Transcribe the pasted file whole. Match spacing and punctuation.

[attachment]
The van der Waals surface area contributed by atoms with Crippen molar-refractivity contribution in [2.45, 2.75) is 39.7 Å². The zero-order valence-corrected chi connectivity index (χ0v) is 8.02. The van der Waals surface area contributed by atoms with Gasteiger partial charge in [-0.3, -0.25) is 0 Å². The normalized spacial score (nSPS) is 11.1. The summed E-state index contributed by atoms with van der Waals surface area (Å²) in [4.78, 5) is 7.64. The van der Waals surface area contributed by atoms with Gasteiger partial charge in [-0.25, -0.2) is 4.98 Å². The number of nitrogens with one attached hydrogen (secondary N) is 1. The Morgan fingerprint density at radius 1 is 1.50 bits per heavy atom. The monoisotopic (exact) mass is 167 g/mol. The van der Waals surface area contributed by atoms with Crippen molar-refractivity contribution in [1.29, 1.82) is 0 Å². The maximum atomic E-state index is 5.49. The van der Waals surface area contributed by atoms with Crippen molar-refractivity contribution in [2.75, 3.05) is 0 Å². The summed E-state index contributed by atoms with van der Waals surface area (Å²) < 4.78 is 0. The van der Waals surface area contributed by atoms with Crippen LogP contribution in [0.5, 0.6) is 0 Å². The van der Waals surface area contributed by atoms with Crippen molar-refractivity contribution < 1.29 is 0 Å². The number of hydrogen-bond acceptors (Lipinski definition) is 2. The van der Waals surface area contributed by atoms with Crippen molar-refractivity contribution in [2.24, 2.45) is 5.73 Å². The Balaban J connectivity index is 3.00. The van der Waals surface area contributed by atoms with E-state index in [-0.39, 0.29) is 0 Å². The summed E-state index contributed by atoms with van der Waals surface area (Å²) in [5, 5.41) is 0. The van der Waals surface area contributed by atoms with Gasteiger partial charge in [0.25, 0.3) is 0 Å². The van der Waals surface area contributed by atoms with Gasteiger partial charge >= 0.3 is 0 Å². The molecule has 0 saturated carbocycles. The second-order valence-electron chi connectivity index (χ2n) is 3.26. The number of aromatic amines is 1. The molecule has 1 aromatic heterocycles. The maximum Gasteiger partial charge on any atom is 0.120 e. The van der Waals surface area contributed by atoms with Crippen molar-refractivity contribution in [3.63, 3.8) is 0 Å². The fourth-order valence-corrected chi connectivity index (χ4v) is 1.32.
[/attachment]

The van der Waals surface area contributed by atoms with Crippen molar-refractivity contribution in [2.45, 2.75) is 39.7 Å². The zero-order valence-corrected chi connectivity index (χ0v) is 8.02. The van der Waals surface area contributed by atoms with Gasteiger partial charge in [-0.3, -0.25) is 0 Å². The normalized spacial score (nSPS) is 11.1. The summed E-state index contributed by atoms with van der Waals surface area (Å²) in [4.78, 5) is 7.64. The van der Waals surface area contributed by atoms with Gasteiger partial charge in [-0.25, -0.2) is 4.98 Å². The number of nitrogens with one attached hydrogen (secondary N) is 1. The Morgan fingerprint density at radius 1 is 1.50 bits per heavy atom. The monoisotopic (exact) mass is 167 g/mol. The van der Waals surface area contributed by atoms with Crippen molar-refractivity contribution in [1.29, 1.82) is 0 Å². The maximum atomic E-state index is 5.49. The van der Waals surface area contributed by atoms with Crippen molar-refractivity contribution in [2.75, 3.05) is 0 Å². The summed E-state index contributed by atoms with van der Waals surface area (Å²) < 4.78 is 0. The van der Waals surface area contributed by atoms with Crippen LogP contribution in [0.5, 0.6) is 0 Å². The van der Waals surface area contributed by atoms with Crippen molar-refractivity contribution < 1.29 is 0 Å². The number of hydrogen-bond acceptors (Lipinski definition) is 2. The van der Waals surface area contributed by atoms with Crippen molar-refractivity contribution in [2.24, 2.45) is 5.73 Å². The Balaban J connectivity index is 3.00. The van der Waals surface area contributed by atoms with E-state index in [-0.39, 0.29) is 0 Å². The summed E-state index contributed by atoms with van der Waals surface area (Å²) in [5, 5.41) is 0. The van der Waals surface area contributed by atoms with Gasteiger partial charge in [0.25, 0.3) is 0 Å². The van der Waals surface area contributed by atoms with Gasteiger partial charge >= 0.3 is 0 Å². The molecule has 0 saturated carbocycles. The second-order valence-electron chi connectivity index (χ2n) is 3.26. The number of aromatic amines is 1. The molecule has 1 aromatic heterocycles. The maximum Gasteiger partial charge on any atom is 0.120 e. The van der Waals surface area contributed by atoms with Crippen molar-refractivity contribution in [3.63, 3.8) is 0 Å². The fourth-order valence-corrected chi connectivity index (χ4v) is 1.32.